Advent is coming soon.  For Catholics Advent 2007  starts December 2nd.   I plan on using the time between now and then to start decluttering my house (again) so that I will have more “space” to concentrate on spiritual things this Advent.  I look at it as “unpacking” for the journey.

Blogs I Know · Faith in Action

Only for Today

I am one of those people who is a compulsive planner and worrier.  I really spend far too much time fretting about some things then it actually requires to do the thing I stress over.  I found this small devotion written by Blessed John XXIII  at  Daughter of the Kingand I am copying it here for easy reference:

How Much More Will the Father Give

1) Only for today, I will seek to live the livelong day positively without wishing to solve the problems of my life all at once.
2) Only for today, I will take the greatest care of my appearance: I will dress modestly; I will not raise my voice; I will be courteous in my behavior; I will not criticize anyone except myself.
3) Only for today, I will be happy in the certainty that I was created to be happy, not only in the other world but also in this one.
4) Only for today, I will adapt to circumstances, without requiring all circumstances to be adapted to my own wishes.
5) Only for today, I will devote ten minutes of my time to some good reading, remembering that just as food is necessary to the life of the body, so good reading is necessary to the life of the soul.
6) Only for today, I will do one good deed and not tell anyone about it.
7) Only for today, I will do at least one thing I do not like doing; and if my feelings are hurt, I will make sure that no one notices.
8 ) Only for today, I will make a plan for myself: I may not follow it to the letter, but I will make it. And I will be on guard against two evils: hastiness and indecision.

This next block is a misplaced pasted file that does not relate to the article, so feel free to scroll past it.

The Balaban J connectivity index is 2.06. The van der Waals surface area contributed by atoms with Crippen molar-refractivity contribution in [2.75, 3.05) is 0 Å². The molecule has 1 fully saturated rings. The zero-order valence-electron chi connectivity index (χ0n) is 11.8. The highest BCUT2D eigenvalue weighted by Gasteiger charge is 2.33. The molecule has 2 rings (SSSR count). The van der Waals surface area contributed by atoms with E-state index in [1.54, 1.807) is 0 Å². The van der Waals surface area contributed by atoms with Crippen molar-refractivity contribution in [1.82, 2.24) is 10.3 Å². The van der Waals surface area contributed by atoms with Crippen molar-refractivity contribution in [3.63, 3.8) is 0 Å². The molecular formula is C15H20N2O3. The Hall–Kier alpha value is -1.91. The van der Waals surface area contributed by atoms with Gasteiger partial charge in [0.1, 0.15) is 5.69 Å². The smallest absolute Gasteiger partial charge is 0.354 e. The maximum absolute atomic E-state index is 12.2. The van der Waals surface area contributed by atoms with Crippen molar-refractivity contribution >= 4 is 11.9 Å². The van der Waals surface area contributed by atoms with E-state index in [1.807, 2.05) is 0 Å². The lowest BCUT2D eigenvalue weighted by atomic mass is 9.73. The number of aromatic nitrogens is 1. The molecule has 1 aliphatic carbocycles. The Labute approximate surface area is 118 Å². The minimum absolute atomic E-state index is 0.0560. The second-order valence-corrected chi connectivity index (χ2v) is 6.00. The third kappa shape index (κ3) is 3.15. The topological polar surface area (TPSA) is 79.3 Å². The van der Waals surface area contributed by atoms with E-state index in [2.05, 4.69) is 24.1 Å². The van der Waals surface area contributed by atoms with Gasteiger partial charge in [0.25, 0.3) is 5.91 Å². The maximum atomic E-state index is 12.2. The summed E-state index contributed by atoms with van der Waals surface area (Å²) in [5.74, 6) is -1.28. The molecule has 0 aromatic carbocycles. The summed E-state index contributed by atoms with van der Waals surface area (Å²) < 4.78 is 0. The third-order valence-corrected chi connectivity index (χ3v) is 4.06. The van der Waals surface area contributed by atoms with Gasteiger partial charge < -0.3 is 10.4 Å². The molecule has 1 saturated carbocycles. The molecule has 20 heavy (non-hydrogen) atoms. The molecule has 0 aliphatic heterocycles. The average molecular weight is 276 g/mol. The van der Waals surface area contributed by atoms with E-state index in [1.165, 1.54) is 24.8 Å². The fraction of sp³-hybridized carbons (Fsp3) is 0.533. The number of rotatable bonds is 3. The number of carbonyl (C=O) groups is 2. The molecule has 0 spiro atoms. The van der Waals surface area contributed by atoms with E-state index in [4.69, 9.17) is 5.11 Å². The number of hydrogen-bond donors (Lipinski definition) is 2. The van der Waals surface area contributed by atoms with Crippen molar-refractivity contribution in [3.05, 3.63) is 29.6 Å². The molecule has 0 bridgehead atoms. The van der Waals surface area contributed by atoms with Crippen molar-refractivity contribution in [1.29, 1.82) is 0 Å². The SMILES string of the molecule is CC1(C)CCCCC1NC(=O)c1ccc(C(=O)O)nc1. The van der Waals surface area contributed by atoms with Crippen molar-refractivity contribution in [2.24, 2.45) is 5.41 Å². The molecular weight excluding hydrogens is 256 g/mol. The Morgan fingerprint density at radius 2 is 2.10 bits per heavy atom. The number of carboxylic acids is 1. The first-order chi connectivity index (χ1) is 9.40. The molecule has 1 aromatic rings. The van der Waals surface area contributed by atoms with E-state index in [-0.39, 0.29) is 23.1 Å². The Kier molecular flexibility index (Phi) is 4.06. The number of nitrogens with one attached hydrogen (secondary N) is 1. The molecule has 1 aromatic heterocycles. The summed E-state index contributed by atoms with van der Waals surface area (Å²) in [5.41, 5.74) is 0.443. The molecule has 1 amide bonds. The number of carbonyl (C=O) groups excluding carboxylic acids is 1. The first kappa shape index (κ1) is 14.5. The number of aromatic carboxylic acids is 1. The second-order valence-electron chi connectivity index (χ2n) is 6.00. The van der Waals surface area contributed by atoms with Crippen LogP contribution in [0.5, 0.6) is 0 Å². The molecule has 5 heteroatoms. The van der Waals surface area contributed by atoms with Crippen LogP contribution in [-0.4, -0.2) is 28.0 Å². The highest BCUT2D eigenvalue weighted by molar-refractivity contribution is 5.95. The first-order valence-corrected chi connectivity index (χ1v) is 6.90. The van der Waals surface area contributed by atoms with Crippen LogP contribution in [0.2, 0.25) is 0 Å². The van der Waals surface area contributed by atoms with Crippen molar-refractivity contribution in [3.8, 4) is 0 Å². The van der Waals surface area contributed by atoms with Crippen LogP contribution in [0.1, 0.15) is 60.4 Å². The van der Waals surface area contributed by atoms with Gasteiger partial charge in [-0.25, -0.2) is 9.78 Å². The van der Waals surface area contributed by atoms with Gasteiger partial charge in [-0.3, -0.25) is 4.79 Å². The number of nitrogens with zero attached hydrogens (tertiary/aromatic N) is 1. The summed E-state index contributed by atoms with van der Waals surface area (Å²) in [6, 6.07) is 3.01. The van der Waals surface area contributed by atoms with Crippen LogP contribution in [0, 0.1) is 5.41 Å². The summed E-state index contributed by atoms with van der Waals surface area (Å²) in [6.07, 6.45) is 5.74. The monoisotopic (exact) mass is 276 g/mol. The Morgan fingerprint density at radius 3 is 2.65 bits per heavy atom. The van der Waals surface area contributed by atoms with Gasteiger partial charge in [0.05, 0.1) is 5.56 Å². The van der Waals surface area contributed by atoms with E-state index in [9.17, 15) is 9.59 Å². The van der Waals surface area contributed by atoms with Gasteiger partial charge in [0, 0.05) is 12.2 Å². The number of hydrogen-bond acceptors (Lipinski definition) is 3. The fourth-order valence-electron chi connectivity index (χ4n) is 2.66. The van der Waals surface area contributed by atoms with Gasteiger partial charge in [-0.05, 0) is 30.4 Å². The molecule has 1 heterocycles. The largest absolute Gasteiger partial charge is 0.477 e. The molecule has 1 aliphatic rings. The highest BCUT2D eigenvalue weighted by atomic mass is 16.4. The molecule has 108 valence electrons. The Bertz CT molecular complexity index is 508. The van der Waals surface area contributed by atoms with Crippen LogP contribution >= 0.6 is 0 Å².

9) Only for today, I will firmly believe, despite appearances, that the good Providence of God cares for me as no one else who exists in this world.
10) Only for today, I will have no fears. In particular, I will not be afraid to enjoy what is beautiful and to believe in goodness. Indeed, for twelve hours I can certainly do what might cause me consternation were I to believe I had to do it all my life.
~Blessed John XXIII

My plan is to reference this for the month of November each day.  Each day is its own, its troubles and its graces and I really need to get better about keeping that in mind.  We will see how this goes.

Caritas · Faith in Action

For my Children

vocationtag1.jpgThis is something I have been working on for quite some time in my head, but I am letting the cat out of the box today.

I feel a very strong call to help foster vocations as much as I can.  To help this I am starting a small endevour online as part of this blog.  Mother’s for Vocations.  It is my firm belief that, while God calls many young people to religious life a good number of them are diswaded from answering this call by their parents.   Sometime it isn’t even the parent’s intention, but it is the result of the way children are commonly raised to view their life goals as educational, family and career oriented… not based on the vocation that God has for them.   But I think many parents want to support their children in their vocation but are somewhat at a loss when it comes to how that should play out in their daily family life.

So here is my tiny offering for now.  I will be expanding this as time and my imagination and God’s will allows.

Mother’s for Vocations.

“Mary, Mother of Vocations, pray for us.”

A while back I posted on vocations and ways I feel that parents can encourage vocations for their children.  You can read those thoughts here.

Blogs I Know · Faith in Action · My world

Moms for Modesty

If you stumble into this older article please check out my “Heads up” update.

It seems that Moms for Modesty has sort of gone by the way-side.  Kind of a sad thing as it was a memorable little grassroots action that crossed a lot of boundaries.    Even though the founder wasn’t Catholic I know a lot of Catholic mom’s who really supported the work of making it known that as mothers we value modesty for our children, especially our daughters.

Here is the Mom’s for Modesty Mission Statement:

Moms for Modesty Mission Statement

As a Mom for Modesty I believe in common-sense modesty for girls and young women.

I believe in refraining from sexualizing our girls and young women.

I believe that it is unwise and unfair to taunt boys and young men by permitting my daughter(s) to dress in an immodest manner.

I believe that true beauty comes from within and I strive to teach my daughter(s) this truth.

I will loyally shop at retailers that provide girls’ and young women?s clothing that is modest, affordable and stylish.